Outside East Asia, the dish is most often found in Japanese restaurants and some Chinese restaurants, but has also found popularity elsewhere as a healthy food item.
In Chinese, young soybeans are known as maodou (). Young soybeans in the pod are known as maodoujia (). Because boiling in the pod is the usual preparation for young soybeans, the dish is usually identified via a descriptive name, such as "boiled maodou", or "salt-boiled maodou", depending on the condiments added, but like in Japan, simply saying the name of the bean, maodou, in a Chinese restaurant will produce salt-flavored, boiled maodou.
The pods are then boiled in water or steamed. The most common preparation uses salt for taste. The salt may either be dissolved in the boiling water before introducing the soybean pods, or it may be added after the pods have been cooked.
Other condiments can also be used. Jiuzao made from the highly fermented grain residue left over from the distilling of rice wine, can be used to add fragrance and flavor. Some recipes also call for Sichuan pepper for taste. Five-spice powder can also be used for flavoring.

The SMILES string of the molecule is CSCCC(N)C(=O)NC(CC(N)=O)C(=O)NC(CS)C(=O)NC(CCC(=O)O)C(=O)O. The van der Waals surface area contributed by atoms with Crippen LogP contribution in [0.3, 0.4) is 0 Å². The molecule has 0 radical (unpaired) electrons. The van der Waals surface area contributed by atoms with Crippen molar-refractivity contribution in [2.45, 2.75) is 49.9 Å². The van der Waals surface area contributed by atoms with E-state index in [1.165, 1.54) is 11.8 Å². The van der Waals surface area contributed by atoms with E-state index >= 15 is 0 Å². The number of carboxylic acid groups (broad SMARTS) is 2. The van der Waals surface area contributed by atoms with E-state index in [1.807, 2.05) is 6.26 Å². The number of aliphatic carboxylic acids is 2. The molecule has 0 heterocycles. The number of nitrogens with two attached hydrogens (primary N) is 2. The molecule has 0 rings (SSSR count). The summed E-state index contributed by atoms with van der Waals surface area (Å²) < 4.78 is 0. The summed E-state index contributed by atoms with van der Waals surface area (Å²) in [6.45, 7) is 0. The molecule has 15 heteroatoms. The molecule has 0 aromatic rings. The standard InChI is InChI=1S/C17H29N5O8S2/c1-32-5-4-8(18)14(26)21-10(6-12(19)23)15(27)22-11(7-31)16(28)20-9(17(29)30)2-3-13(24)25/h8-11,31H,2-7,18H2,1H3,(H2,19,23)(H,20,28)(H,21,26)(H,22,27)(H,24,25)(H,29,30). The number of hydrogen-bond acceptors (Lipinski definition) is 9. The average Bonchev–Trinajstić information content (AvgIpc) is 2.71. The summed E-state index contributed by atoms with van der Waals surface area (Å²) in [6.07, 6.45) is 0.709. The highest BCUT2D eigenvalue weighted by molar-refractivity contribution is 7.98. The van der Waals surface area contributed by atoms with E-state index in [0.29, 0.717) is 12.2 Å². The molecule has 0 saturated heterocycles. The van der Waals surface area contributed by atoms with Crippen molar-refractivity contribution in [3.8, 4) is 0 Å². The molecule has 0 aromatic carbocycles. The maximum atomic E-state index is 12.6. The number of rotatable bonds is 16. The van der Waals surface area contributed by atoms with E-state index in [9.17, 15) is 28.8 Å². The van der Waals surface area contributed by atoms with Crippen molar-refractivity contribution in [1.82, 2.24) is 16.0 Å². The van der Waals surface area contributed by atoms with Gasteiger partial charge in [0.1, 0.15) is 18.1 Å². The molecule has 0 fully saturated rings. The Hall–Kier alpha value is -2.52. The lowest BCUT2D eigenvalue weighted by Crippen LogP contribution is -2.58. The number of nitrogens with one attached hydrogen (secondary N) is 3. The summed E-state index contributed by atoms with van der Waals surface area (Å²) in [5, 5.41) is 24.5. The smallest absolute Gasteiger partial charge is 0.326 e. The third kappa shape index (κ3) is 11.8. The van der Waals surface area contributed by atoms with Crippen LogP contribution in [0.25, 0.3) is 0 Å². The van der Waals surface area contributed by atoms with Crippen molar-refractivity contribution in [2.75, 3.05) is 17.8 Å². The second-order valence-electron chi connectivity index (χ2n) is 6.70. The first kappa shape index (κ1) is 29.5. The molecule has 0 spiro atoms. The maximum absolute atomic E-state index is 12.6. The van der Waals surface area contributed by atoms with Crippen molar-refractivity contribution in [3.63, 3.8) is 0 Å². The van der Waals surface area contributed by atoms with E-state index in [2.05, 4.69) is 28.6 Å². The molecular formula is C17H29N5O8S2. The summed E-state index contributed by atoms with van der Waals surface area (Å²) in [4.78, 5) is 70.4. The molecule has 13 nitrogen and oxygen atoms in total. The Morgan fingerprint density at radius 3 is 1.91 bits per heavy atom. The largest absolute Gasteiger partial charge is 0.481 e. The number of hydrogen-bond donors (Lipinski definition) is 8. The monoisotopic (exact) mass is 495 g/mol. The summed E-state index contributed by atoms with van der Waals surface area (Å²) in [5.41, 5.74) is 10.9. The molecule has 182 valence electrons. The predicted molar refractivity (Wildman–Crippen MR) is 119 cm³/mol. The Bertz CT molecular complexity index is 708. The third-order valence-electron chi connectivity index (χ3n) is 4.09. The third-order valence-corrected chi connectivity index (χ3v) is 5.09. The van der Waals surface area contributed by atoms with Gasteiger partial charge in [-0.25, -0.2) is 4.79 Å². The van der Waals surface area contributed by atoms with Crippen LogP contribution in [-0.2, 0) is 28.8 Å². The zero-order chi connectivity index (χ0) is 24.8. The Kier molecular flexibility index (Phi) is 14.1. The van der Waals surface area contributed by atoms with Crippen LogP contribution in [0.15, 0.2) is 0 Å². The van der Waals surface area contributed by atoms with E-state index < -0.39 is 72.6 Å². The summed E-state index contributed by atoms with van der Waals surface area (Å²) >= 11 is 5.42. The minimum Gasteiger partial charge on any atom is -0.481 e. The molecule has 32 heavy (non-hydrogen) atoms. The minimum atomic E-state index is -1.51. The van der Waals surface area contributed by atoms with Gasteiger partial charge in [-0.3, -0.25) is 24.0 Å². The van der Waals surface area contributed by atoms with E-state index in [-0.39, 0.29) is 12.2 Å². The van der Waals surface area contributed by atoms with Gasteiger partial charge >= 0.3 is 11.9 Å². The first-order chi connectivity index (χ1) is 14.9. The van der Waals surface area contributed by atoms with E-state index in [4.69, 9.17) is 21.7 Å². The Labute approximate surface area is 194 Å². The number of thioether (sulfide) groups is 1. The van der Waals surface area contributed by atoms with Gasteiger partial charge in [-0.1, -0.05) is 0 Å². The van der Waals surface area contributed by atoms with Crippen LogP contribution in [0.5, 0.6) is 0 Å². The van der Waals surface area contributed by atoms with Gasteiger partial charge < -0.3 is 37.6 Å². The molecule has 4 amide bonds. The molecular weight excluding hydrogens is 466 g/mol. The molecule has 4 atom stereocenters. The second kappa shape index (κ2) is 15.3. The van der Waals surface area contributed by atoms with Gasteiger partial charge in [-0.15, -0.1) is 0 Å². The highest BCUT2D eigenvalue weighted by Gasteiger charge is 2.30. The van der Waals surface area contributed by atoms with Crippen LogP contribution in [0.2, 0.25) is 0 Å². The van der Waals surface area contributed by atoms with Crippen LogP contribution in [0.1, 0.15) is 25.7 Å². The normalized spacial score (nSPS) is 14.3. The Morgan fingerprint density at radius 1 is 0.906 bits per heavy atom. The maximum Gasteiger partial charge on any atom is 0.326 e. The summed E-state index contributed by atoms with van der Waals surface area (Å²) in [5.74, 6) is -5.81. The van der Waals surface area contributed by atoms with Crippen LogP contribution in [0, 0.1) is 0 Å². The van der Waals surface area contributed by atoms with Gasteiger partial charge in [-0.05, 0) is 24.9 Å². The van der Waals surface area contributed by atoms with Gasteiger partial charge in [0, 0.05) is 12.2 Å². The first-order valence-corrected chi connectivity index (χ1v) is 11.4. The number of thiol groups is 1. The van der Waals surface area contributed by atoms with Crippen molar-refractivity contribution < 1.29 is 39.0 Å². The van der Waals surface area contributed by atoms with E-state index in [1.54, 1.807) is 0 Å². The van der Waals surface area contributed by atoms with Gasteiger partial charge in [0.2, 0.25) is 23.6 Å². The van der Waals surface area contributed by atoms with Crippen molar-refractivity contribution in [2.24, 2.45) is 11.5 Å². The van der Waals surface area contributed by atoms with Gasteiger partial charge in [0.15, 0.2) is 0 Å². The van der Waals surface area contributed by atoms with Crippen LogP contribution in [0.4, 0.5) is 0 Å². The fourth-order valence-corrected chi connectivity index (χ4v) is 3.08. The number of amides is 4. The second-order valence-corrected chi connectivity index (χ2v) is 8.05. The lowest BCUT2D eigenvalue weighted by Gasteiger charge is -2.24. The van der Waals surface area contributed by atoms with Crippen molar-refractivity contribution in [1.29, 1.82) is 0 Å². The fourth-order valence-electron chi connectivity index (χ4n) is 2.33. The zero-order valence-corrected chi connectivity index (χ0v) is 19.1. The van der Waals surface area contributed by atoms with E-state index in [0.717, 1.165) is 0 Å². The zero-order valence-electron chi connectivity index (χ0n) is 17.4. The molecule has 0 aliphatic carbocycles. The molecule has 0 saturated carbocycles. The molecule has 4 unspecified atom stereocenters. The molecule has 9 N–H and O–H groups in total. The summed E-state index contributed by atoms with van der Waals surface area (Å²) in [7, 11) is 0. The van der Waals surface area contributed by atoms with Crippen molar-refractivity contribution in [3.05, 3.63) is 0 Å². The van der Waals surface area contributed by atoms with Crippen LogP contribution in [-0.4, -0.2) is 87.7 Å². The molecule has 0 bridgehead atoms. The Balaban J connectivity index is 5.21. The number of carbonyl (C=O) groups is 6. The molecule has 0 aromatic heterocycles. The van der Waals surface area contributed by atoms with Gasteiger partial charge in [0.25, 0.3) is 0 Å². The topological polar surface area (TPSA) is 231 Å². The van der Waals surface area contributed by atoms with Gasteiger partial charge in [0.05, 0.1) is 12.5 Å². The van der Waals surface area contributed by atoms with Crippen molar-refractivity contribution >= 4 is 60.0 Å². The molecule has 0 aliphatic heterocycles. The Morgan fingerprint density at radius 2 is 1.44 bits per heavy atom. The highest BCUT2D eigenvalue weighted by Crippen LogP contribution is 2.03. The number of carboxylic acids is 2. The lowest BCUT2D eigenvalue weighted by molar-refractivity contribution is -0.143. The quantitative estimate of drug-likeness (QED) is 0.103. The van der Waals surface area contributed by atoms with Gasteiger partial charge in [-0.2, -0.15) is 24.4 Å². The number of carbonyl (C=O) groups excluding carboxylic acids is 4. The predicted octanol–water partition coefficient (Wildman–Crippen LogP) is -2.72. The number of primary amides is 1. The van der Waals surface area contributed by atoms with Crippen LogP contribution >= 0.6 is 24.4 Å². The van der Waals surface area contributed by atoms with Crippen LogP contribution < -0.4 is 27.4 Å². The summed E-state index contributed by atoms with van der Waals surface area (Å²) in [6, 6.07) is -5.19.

Boiled soybean pods are usually served after cooling, but can also be served hot.
The beans are consumed by using one's teeth to squeeze them out of the pod. The pod itself is discarded.
The United States Department of Agriculture states that edamame are "a soybean that can be eaten fresh and is best known as a snack with a nutritional punch".
Edamame beans contain higher levels of abscissic acid, sucrose, protein than other types of soybean. They also contain a high source of vitamin A, vitamin B and calcium.
AN UNBEATABLE BEAN\ EDAMAME IS THE SLICK, TASTY, SPRING-GREEN WAY TO EAT MORE SOYEDAMAME IS THE SLICK, TASTY SPRING-GREEN WAY TO EAT MORE SOY.(Living)
Apr 23, 2003; Byline: Marie Oser Scripps Howard News Service If you have been to a Japanese restaurant or sushi bar, you may probably be...